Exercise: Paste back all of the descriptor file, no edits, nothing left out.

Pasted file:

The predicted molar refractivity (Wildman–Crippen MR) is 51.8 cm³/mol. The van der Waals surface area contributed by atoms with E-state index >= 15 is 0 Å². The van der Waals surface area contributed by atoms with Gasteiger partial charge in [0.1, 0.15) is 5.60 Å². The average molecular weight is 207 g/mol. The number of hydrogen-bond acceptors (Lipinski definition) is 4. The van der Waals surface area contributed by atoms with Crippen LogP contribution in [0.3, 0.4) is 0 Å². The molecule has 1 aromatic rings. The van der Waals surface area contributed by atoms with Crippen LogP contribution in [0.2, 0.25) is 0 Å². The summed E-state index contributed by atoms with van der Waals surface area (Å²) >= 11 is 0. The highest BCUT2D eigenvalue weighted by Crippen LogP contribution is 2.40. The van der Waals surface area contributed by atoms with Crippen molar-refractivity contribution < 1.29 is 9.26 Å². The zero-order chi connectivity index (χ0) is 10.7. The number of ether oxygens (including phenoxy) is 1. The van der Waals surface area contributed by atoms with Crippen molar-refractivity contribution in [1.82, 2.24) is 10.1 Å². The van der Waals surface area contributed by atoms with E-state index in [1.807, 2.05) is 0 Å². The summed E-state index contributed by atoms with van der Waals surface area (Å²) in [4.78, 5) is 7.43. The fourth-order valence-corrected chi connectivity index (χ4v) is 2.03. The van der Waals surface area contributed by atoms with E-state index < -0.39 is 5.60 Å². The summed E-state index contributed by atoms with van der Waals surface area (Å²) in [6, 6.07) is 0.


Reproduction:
The predicted molar refractivity (Wildman–Crippen MR) is 51.8 cm³/mol. The van der Waals surface area contributed by atoms with E-state index >= 15 is 0 Å². The van der Waals surface area contributed by atoms with Gasteiger partial charge in [0.1, 0.15) is 5.60 Å². The average molecular weight is 207 g/mol. The number of hydrogen-bond acceptors (Lipinski definition) is 4. The van der Waals surface area contributed by atoms with Crippen LogP contribution in [0.3, 0.4) is 0 Å². The molecule has 1 aromatic rings. The van der Waals surface area contributed by atoms with Crippen LogP contribution in [0.2, 0.25) is 0 Å². The summed E-state index contributed by atoms with van der Waals surface area (Å²) >= 11 is 0. The highest BCUT2D eigenvalue weighted by Crippen LogP contribution is 2.40. The van der Waals surface area contributed by atoms with Crippen molar-refractivity contribution < 1.29 is 9.26 Å². The zero-order chi connectivity index (χ0) is 10.7. The number of ether oxygens (including phenoxy) is 1. The van der Waals surface area contributed by atoms with Crippen molar-refractivity contribution in [1.82, 2.24) is 10.1 Å². The van der Waals surface area contributed by atoms with E-state index in [1.807, 2.05) is 0 Å². The summed E-state index contributed by atoms with van der Waals surface area (Å²) in [4.78, 5) is 7.43. The fourth-order valence-corrected chi connectivity index (χ4v) is 2.03. The van der Waals surface area contributed by atoms with E-state index < -0.39 is 5.60 Å². The summed E-state index contributed by atoms with van der Waals surface area (Å²) in [6, 6.07) is 0.